After David Cameron announced this week that he would be stepping down as Member of Parliament for Witney, triggering a by-election, many have reacted with outcry. Firstly, there was an announcement that he would not step down in the wake of the vote for Brexit, and did, followed by a statement that he would continue as an MP.
However, despite this, the criticism for Cameron from many Conservatives and the wider public, is unfair.
It is completely understandable that he has chosen to stand down as an MP. In an interview explaining his decision, the former prime minister said that he did not want to be a “distraction” and that it was very difficult for him to continue on the backbenches.
He has made the right decision in this regard. Every vote against Theresa May, be it with his conscience or for political gain, would be front page on the national press. With her reshuffle and disposal of some key Cameron-era figures like Michael Gove and George Osborne, May signalled a new era had begun.
With Cameron off the backbenches, this can continue without any needless interruption. Indeed, George Osborne’s seat, Tatton is also due to be abolished. If you’re a betting man, put your money on Osbourne following his former counterpart out the door and not contesting a new seat in 2020.
Both of them can venture off into the private sector in advisory roles or rake in the speaking fees from private events, and so they should. Politicians shouldn’t be forced to end their careers at 40 or 50 just because they’ve removed themselves from public office.
History will certainly be kinder to Cameron than the current hostility that faces him. When Tories reflect, they will remember a man who managed to wear down a strong New Labour, re-invent the Conservative Party’s image and win the Party its first General Election for 20 years.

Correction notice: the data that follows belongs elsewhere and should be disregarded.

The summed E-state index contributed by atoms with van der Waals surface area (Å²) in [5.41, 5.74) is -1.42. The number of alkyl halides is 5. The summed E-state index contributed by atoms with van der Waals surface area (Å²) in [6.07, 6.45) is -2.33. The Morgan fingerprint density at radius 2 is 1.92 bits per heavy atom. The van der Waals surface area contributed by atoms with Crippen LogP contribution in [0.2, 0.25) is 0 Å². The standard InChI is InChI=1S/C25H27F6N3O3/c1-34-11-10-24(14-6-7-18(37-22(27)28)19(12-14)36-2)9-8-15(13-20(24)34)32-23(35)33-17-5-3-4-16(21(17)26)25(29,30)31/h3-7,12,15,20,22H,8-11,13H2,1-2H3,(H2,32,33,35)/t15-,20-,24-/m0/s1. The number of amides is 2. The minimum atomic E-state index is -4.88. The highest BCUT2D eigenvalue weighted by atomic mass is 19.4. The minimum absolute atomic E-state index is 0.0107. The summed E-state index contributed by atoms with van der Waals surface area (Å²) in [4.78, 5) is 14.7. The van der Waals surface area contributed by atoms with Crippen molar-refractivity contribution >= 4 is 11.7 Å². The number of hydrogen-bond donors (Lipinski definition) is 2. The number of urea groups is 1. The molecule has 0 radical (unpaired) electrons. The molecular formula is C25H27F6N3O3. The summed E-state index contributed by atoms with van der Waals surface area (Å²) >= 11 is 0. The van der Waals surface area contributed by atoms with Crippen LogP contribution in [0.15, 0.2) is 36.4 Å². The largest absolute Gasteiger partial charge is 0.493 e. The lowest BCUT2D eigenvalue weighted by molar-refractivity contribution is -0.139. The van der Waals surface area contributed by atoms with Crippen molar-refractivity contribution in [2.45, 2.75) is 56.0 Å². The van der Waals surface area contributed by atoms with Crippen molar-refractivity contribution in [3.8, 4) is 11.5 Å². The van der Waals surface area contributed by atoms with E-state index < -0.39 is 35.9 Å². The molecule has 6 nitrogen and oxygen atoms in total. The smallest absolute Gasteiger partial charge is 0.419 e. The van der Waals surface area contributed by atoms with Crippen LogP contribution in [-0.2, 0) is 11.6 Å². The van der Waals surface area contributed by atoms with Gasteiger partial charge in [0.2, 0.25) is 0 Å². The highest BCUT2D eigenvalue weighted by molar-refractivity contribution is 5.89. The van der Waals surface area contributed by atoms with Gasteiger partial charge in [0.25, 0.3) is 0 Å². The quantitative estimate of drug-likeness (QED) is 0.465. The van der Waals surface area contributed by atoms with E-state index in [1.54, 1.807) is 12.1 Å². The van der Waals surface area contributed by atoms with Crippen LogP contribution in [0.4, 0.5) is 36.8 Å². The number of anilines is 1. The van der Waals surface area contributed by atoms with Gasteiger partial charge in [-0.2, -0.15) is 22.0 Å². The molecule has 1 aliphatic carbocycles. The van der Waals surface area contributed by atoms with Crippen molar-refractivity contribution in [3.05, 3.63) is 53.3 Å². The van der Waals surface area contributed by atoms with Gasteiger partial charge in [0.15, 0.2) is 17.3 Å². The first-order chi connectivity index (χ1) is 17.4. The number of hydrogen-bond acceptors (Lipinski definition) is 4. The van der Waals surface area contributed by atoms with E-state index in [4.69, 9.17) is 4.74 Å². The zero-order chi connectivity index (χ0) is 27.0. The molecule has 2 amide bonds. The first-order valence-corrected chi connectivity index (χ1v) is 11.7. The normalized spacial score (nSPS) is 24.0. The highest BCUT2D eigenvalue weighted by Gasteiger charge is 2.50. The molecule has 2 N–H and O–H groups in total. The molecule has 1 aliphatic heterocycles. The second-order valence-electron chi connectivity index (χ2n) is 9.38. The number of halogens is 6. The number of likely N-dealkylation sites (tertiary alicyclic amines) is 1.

As for the wider public, they will no doubt remember him as the man of the cuts, the Scrooge Prime Minister, the Prime Minister who gambled with Europe and lost.
Actually, it is worth remembering everything the former prime minister achieved. He passed same-sex marriage into law, brought the deficit down from an economy-crashing ten percent of GDP to five percent and brought employment up to a record high.
External factors are the real reason that his ride as prime minister was not easier. Had he taken over in a period of economy stability, rather than recession, he could have pushed on with the plans for a new nation he had vocalised in early 2006.
Given what the former prime minister had to deal with, he did a remarkable job. Ultimately, with regards to the European Referendum, he delivered on his promise. It would have been easy for him to ignore the issue of Europe, or arrange a renegotiation without a referendum.
Even though Cameron lost, and some of his behaviour during the referendum was questionable, he still delivered. In truth, he will likely be remembered as that, the prime minister who delivered.
He delivered deficit reduction, reorganisation of the NHS, welfare reform, a referendum on Europe and the legalisation of same-sex marriage.
Although, the new era of Conservative Party politics is certainly well underway. Theresa May looks set to push on with a new revolution of grammar schools, a more delicate approach to deficit reduction, as well as major abandonments of key Cameronite personnel and flagship policies like the academies programme.
As for the other prominent figures of Cameron’s final cabinet, Nicky Morgan, Michael Gove and George Osborne, they will have to craft out a new role on the backbench. Gove spoke in the Chamber on Monday, during Justine Greening’s statement on education, in support of grammar schools. What’s the betting he’s back in the cabinet before 2020?
Now, as we move towards Conservative Party Conference and the triggering of Article 50, Cameron will be a missed figure. His clever quips at PMQs have been attempted by May, but it is likely she won’t stick with them. Cameron was a spark, a bit of flair, the heir to Blair, and in time, remembered as a good prime minister.